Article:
Tag Archives: Metternich

Metternich’s Political Testament

Deogolwulf has posted his translation of Prince Klemens Wenzel von Metternich‘s political testament here.

The following bits from it caught my attention for a moment, but I might remark later:

    …..For me the word “freedom” has not the value of a starting-point, but rather that of an actual point of arrival. The word “order” denotes the starting-point. Only on the concept of order can that of freedom rest. Without the foundation of order, the call for freedom is nothing more than the striving of some party after an envisaged end. In its actual use, the call inevitably expresses itself as tyranny. Whilst I have at all times and in all situations ever been a man of order, my striving was addressed to true and not deceptive freedom. In my eyes, tyranny of any kind has only the value of absolute nonsense. As a means to an end, I mark it as the most vapid that time and circumstance is able to place at the disposal of rulers.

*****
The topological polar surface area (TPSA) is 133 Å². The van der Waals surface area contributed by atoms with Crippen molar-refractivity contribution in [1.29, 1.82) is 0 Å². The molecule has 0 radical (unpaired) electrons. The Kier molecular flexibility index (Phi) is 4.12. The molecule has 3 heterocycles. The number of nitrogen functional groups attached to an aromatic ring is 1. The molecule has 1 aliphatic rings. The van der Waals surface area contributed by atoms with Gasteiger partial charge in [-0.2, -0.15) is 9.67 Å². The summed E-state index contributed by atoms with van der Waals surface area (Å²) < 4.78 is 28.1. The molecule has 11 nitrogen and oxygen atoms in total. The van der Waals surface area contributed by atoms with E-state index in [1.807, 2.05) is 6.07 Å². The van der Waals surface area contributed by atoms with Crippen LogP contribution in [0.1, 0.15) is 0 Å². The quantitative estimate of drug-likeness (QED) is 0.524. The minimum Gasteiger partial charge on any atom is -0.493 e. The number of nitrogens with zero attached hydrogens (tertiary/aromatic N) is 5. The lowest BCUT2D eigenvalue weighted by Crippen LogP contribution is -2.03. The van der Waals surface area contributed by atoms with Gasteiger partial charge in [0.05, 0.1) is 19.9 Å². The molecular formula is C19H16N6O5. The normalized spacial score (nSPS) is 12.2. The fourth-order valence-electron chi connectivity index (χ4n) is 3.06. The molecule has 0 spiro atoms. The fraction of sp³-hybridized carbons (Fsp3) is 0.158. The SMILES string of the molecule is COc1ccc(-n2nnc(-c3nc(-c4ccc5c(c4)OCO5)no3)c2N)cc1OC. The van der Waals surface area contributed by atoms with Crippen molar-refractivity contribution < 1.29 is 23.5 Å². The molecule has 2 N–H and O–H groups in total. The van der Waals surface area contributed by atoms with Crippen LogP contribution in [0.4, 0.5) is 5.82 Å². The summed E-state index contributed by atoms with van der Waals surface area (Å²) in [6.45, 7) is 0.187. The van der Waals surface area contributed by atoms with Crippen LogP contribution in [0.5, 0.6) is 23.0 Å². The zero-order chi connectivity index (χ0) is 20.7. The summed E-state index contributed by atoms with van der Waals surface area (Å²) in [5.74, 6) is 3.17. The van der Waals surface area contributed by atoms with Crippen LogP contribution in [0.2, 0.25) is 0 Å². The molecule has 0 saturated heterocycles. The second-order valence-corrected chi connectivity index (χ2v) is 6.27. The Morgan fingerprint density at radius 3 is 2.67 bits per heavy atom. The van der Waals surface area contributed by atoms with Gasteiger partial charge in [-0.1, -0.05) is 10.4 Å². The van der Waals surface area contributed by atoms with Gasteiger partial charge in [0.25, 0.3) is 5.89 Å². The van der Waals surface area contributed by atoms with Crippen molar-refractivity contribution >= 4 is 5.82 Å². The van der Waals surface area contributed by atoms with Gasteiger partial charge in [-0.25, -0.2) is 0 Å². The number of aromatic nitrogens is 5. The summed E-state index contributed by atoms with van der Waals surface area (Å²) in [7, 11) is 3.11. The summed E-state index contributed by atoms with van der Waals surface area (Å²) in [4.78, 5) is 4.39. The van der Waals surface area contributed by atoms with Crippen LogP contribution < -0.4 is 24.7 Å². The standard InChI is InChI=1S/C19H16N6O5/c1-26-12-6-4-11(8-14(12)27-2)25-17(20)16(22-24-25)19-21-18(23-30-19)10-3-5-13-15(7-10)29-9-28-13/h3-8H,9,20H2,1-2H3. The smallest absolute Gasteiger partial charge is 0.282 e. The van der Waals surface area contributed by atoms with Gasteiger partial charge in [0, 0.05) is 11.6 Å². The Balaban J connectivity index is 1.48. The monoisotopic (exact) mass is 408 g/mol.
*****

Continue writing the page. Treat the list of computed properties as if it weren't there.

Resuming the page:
Affairs are the expression of the men who have influence on them. Concepts, be they slight or grave, refer not just to the nature of affairs; the peculiarities and features thereof, which are called into action in negotiations, must also be taken into fundamental consideration. In no course of affairs do these truths express themselves more forcefully than in the field of government.

    The two worst arrangements affecting public administration are preconceived systems and personal considerations. The first contend with praxis; the latter put petty and transitory considerations in the place of substantive ones.

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